What is the legal impact of inconsistencies between Guidance and FAQ?
Finally, in view of the confusion and inconsistency between the Guidelines and FAQ I am left asking what would be held up in a court of law – the Guidelines, or the FAQ which contradict the Guidelines?

 Need for robust guidance
The #AHPRAaction campaign are asking for the complete removal of the section of the guidelines that talks about social media and testimonials. I am not sure I agree with the complete removal because I feel there needs to be guidance on the difference between testimonials and unsolicited comments. However, I would call upon AHPRA to incorporate the FAQ into the Guidelines. This will significantly strengthen the Guidelines and decrease risk to practitioners, especially in the face of vexatious reporting that I have already heard is happening in relation to practitioners’ use of social media.

I would also recommend that the Guidelines are reviewed again in one to two year’s time, instead of three years. The social media landscape changes very quickly and a shorter time frame for review is appropriate in this instance, especially as this is a relatively new area for regulatory consideration.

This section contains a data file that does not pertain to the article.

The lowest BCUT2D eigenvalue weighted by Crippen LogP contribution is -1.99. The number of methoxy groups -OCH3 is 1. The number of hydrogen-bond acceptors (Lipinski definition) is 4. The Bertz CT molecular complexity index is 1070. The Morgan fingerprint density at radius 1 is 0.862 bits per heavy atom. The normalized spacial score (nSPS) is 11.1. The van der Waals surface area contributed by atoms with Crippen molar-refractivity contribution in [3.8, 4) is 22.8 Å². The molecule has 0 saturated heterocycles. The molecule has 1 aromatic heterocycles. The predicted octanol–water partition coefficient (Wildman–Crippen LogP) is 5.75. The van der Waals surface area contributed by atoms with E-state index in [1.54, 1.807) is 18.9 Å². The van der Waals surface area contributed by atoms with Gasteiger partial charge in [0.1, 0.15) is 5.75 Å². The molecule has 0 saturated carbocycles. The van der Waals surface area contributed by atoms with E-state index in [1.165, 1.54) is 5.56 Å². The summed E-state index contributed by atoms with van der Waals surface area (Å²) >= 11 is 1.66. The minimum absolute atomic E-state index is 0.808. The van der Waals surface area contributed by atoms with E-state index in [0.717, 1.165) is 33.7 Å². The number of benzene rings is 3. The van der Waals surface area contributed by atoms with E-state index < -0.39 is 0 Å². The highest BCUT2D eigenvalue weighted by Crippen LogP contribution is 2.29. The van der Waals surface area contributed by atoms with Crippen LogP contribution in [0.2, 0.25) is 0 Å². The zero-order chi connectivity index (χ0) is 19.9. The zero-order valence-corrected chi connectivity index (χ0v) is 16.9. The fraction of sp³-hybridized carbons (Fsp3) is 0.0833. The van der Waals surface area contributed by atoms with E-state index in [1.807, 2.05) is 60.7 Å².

What do you think? Are the FAQ clear? How will the Guidelines impact on your practice?

Two sides to every gardening story

As far as I am concerned, one of the great mysteries of life is how everyone and anyone can grow the most wonderful vegetables in the most unusual pots and challenging locations but I can't!!! 

I know all about vertical gardening....










                                                                                                                   growing vegetables in pots...